The face shields are priced at $66.25 for a pack of 25, or $2.65 per shield, which the company said is a third less than the cost of all other reusable face shields currently available to frontline workers.
Engineers from Amazon’s drone delivery team — including its mechanical design and hardware teams joined forces with a community group of 3D printing enthusiasts in Washington State in early March, according to a blog post by Amazon robotics engineer Brad Porter. The group had been working on its own design and was building face shields by hand out of their homes and offices.
According to Porter, Amazon engineers in one week took feedback from medical professionals to improve the quality of the materials to allow the shields to be reusable, added an enhanced snap feature to keep the shield in-place, amended the geometry to reduce sharp edges that could snag clothing or hair, thinned the forehead band to reduce pressure on a person’s forehead, and drastically improved print time making them quicker to manufacture. The company also repurposed its manufacturing facilities and began working with outside vendors to produce these new face shields quickly and inexpensively.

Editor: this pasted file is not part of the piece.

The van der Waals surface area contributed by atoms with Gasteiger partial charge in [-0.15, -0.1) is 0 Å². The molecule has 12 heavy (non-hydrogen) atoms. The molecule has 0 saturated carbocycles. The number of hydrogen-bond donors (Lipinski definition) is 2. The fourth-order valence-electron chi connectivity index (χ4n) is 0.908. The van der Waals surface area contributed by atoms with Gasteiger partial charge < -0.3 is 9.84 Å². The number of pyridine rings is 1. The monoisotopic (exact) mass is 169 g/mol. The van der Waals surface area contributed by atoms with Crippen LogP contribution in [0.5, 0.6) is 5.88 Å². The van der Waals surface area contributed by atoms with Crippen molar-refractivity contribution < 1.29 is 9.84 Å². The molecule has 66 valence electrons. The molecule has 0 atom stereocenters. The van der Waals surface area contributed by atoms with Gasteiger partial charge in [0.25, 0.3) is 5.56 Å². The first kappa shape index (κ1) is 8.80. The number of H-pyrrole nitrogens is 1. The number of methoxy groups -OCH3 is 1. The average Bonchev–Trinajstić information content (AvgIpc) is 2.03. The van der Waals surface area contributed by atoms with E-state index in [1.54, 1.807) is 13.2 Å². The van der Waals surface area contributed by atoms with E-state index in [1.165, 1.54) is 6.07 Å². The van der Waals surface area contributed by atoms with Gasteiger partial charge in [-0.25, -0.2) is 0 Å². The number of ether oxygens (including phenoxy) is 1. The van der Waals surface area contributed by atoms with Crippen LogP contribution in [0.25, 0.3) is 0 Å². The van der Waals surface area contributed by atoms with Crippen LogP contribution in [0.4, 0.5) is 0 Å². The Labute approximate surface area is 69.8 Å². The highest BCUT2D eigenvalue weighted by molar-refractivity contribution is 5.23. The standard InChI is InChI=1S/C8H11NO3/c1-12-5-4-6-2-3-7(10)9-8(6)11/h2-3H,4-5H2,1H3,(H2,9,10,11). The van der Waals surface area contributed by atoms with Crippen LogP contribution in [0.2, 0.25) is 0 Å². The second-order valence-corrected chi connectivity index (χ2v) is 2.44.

Amazon also said it has donated 30,000 more face shields than its originally anticipated 10,000, and plans to donate another 150,000 by the end of this year. The company made its National Institutes of Health-approved face shield design open-source for both 3D printing and injection molding in May.